This annual subscription's most important piece of software isn't made by MS: Parallels Desktop for Mac. Parallels will let you run Windows Vista or Windows XP (also included with the subscription) without leaving OS X - better yet with Expose, your desktop will be unified. And with the SmartSelect feature, you'll be opening Mac or Windows files in the OS of your choice automatically. Edit XAML files in Expression Blend (also include) in Windows, but open JPEG's in Photoshop in OS X - regardless from which OS you launched the file from. Very cool.
Here's the complete list of included software
- Expression® Studio
Which includes Expression Web for aspx/css/html stuff, Blend for WPF/Silverlight/XAML stuff, Expression Design for illustrations & graphics, Expression Encoder for media encoding, and Expression Media for asset management.
- Visual Studio® Standard
Just in case the .NET guys make you check stuff into source control.
- Office Standard
- Office Visio® Professional
For those workflow diagrams and ugly mock ups that the dev guys send you.
- Windows® XP
- Windows Vista® Business Edition
- Virtual PC
- Parallels Desktop for Mac
And just to make things even easier, they've already included some pre-configured virtualized servers in the box as well - that will save you some time. Current pricing is about $1000 USD for the first year. This won't be available for a few weeks, but visit here to learn more.
And if you're trying to learn more about WPF and Silverlight, check out our new Windows Presentation Foundation (WPF) for Developers & Designers course. Rob Burke, our User Experience (UX) practice lead talks more about this course here. And finally, check out Rob Windsor's post on our Summer Seat Sale to learn how to save up to $500 on our training this summer.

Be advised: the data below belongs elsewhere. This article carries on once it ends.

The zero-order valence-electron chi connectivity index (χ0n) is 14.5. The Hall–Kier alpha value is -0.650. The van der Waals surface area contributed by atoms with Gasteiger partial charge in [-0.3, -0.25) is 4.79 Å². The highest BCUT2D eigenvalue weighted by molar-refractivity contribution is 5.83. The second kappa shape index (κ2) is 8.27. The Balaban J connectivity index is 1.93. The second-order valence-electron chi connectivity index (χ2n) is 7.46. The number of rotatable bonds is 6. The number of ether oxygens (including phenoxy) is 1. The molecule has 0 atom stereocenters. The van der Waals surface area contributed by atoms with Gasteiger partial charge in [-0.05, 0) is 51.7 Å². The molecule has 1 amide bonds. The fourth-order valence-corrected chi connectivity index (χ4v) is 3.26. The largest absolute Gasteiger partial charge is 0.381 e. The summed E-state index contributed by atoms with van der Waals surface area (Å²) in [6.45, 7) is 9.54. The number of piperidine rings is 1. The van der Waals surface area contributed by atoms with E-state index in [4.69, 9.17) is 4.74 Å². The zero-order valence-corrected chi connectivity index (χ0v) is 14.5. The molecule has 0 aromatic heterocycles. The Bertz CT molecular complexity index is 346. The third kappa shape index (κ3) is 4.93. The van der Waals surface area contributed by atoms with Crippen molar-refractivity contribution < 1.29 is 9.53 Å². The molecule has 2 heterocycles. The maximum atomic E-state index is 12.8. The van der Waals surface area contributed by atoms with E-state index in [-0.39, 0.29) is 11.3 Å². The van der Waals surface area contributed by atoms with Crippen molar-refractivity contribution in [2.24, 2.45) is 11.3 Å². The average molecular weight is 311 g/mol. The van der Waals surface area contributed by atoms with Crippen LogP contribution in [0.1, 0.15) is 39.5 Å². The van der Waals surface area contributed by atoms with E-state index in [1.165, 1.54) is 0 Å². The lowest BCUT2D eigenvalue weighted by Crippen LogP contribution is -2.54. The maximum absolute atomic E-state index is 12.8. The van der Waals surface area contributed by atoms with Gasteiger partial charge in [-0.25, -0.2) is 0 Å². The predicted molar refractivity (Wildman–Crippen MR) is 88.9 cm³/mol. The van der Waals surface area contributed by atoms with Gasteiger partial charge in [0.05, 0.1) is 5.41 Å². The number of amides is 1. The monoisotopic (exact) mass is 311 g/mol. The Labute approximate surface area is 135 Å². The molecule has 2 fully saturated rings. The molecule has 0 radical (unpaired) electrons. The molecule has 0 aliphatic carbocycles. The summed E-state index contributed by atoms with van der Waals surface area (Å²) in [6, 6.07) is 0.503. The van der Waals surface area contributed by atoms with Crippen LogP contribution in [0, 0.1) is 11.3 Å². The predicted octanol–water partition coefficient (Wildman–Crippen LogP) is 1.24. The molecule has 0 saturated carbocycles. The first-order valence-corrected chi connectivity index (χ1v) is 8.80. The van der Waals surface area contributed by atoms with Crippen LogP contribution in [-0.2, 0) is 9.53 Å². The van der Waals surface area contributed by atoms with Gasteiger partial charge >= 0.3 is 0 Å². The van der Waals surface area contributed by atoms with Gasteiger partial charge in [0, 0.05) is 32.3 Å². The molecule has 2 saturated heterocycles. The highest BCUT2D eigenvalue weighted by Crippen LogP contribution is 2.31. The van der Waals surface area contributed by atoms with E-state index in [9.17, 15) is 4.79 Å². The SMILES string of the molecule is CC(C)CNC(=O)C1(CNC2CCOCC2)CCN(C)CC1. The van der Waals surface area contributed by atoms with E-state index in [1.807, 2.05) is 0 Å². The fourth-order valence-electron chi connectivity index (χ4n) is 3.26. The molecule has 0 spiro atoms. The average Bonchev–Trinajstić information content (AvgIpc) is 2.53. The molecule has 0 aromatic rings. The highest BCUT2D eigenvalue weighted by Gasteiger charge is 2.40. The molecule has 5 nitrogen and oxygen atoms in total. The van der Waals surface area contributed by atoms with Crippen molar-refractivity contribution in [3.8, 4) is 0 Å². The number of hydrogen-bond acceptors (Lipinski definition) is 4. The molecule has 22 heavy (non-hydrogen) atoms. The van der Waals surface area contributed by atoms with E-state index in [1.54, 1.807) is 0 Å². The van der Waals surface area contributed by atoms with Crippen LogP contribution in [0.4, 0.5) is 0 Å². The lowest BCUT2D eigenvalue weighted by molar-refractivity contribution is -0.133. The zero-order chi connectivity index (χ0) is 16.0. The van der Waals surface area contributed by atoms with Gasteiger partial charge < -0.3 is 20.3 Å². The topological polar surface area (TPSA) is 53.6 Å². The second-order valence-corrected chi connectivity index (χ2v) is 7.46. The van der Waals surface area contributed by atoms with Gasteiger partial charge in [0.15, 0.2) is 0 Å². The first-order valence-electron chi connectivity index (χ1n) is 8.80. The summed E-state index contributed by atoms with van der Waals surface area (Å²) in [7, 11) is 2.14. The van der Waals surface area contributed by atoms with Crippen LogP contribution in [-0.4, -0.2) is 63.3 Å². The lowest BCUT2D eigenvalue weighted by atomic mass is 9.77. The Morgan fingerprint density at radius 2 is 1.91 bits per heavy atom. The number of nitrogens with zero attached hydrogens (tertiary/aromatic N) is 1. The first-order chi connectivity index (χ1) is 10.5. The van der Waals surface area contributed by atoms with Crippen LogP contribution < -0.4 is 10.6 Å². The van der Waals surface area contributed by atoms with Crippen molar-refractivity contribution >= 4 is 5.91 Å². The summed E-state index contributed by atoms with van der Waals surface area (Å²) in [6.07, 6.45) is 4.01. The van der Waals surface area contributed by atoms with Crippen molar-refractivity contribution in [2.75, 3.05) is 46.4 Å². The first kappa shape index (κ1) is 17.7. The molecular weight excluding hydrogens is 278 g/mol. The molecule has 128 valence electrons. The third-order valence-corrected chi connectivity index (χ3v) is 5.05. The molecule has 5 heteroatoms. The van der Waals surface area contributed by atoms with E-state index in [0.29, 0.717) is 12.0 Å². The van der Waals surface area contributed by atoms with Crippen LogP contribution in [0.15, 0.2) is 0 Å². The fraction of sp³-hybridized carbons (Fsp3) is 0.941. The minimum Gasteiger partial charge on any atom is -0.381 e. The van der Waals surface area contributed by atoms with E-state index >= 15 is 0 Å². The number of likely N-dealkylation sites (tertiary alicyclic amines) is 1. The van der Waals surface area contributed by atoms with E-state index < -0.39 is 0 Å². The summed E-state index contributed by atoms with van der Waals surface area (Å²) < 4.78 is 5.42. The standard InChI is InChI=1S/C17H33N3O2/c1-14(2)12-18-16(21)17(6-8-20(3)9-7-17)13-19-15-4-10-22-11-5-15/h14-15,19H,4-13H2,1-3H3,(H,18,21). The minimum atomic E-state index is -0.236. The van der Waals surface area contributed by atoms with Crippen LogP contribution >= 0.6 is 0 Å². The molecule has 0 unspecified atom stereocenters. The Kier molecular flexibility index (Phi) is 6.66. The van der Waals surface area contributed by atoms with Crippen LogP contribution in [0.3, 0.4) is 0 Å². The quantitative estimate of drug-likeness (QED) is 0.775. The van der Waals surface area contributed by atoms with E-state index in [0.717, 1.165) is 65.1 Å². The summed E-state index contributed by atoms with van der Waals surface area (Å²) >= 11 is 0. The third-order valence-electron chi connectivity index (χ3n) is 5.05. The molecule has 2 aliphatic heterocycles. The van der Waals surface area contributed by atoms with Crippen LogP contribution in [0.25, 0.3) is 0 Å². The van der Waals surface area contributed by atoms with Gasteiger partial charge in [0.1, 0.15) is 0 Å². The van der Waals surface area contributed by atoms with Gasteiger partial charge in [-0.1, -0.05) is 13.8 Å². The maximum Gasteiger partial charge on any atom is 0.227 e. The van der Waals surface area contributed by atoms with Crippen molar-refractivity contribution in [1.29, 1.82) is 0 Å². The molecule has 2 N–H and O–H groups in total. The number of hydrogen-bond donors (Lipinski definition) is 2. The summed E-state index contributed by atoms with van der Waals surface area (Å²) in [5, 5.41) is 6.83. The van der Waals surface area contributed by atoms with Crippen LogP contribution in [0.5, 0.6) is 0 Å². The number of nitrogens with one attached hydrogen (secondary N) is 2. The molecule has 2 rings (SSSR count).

It's been awhile since I've posted any updates on my Toshiba M400. Over the past year, my experience running Vista has improved greatly and I've been surprised with my efforts on extending the useful life of this machine. For the record, it's > 2 years old for me now which is starting to breaking records for me now - I normally can't go much more than a year without an upgrade. The bottom line is with things the way they are now - I'm quite happy with the machine and haven't really envied anything on the market.
- I'm running the latest 3.60 bios which is pretty stable now, having not been updated since it's release in July 2007. Although I can't get to page 3 in the bios settings (it locks up when I do that) things are working quite well.
- I upgraded to 4Gb of Ram. A little over a year ago I looked into this and it was going to set me back $1500+. This past march, it only cost $100. This probably had the single biggest improvement on usability in Vista. I was surprised that going into vista's Computer properties screen - it actually showed 4gb - and yes, running under 32-bit. I could tell in Task Manager that I was only getting 3.25 - but I was still surprised. At some point a windows update came through and now it only shows, correctly, 3.24gb. The bottom line here though is that for $99 - nobody should hesitate - the pay back was huge in terms of responsiveness.
- I also upgraded the internal wifi from 802.11g to 802.11n. This installation is not much more difficult than replacing the Ram and involves removing the keyboard which is quite simple. The only tricky part is getting those bloody antennae wire's snapped onto the circuit board. This upgrade cost $40 for the intel 802.11n card and installed in less than 30 minutes. I also upgraded my home router in conjunction with this upgrade. The throughput improvement was huge. My signal strength also improved greatly. My home office is in the basement (where my router is) and when I'm not in there, our family room is 1 floor up and somewhat diagonal from the home office. There are 2 or 3 walls through a stairway and a floor between where I normally sit and the router so signal strength was always marginal. No problems now and speed is at least doubled.